A society that is becoming more mobile yet more media-centric now has one more possible distraction to look forward to, thanks to a Wednesday announcement from FLO TV, the Qualcomm subsidiary specializing in live video you can take with you.
The new FLO TV Personal Television sports a 3.5-inch diagonal screen and a touchscreen interface. Users can watch live news and sports, as well as some time-shifted programming. It will cost US$249, plus a $8.99 monthly service fee.
Another announcement listing retail partners will be coming soon, according to Michael Hirsch, FLO TV director of product management.
It will be available in time for the holiday shopping season, he said, providing another difficult pocketbook decision for first adopters who are already besieged with options for watching live video on smartphones from carriers like Verizon and AT&T.
FLO TV, in fact, has been providing live video services to those carriers via its multicast network for the past two years.
“Our research indicates that a lot of people want mobile television on a phone — they want that converged device experience,” Hirsch told TechNewsWorld.
“But some also want it on a dedicated device,” he continued. “They want to be able to hand this off to a spouse or a child, whether in the backseat of a car or while out and about. They want longer battery life. They get five hours of TV viewing with this device. They don’t want to lend their smartphone to somebody for an extended period of time. And becauase it’s a dedicated personal TV, they don’t have to worry about other smartphone buttons or functions or features.”
Picturing the Business Opportunity
Mobile broadcast TV will be a US$2.8 billion market in 2013, said FLO TV, citing statistics from TeleAnalytics. As many as 50 million mobile users may be watching “CSI,” “The Daily Show” and “Dora the Explorer,” along with live news and sports from NBC, CNN, Fox and ESPN, on handheld devices such as smartphones or dedicated portable TVs.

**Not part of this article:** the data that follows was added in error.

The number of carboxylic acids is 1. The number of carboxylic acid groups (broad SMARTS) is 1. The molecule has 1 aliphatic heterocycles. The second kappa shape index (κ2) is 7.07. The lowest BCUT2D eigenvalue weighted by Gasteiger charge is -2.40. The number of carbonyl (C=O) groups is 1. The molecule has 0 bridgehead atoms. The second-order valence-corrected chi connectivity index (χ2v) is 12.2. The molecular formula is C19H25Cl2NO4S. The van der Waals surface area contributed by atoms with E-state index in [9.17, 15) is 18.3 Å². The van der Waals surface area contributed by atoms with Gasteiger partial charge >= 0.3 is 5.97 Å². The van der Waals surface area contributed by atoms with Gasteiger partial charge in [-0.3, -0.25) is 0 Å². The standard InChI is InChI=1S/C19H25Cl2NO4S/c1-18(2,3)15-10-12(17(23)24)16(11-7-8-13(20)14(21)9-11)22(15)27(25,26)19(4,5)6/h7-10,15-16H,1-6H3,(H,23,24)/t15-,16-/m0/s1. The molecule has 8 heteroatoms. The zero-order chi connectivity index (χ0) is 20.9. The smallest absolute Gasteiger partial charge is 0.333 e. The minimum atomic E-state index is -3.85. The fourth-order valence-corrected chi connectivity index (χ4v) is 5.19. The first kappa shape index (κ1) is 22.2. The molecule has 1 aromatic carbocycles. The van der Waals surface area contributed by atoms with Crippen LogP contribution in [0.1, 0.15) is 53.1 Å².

As far as 2009 is concerned, there’s still some consumer convincing needed, and content agreements may help.
“Our end-users are still learning about mobile TV in their lives,” Hirsch said, “and we’re still learning about programming. Things like sports and news — those have to be live. They have a shelf life of about a minute. But when it comes to time-shifting, we see a lot of difference in how [consumers] view mobile TV and how they view at home.”
Therefore, some late-night programming will get aired during the lunch hour on FLO TV, and other non-news programs will get multiple re-airings. Discussion with possible content partners are ongoing, Hirsch added.
There’s also the live broadcast potential for office workers and others who may want to check out breaking news but run into a wall of buffered, pixilated images when watching on computers.
“The moment you have an event that everybody watnts to watch — an inauguration or a plane landing in the Hudson River, everybody flocks to the internet, everybody flocks to cellphones, and those services come crashing down,” noted Hirsch. “But being a multicast network, we have no issue with that.”
Please Stand By for Reaction
Comparing Web video quality to what FLO TV provides may require a split-screen image of apples and oranges, “since mobile video delivery uses a completely different sent of technologies than that of the PC and TV,” observed Dan Rayburn, principal analyst with Frost & Sullivan’s digital media practice.
“All three devices have their pros and cons as well,” he told TechNewsWorld, “as having been designed for different user experiences and being geared towards the playback of different kinds of content.”
So far, adoption of video to mobile devices — whether live or not — has lagged,” Rayburn noted, “and an economy wriggling its way out of a recession may not help.
“The biggest hurdles I see for the device is that it’s something else someone would have to buy, the list price is expensive and it requires a monthly subscription,” he explained. “While I think FLO TV will have a better chance at expanding their use base via handsets, this device is probably targeting a very specific group of users who may not want to use a handset or give the dedicated TV device to their kids.
“It’s neat, but how many of these will sell is anyone’s guess,” said Rayburn. “I would not be willing to make any kind of sales prediction at this time.”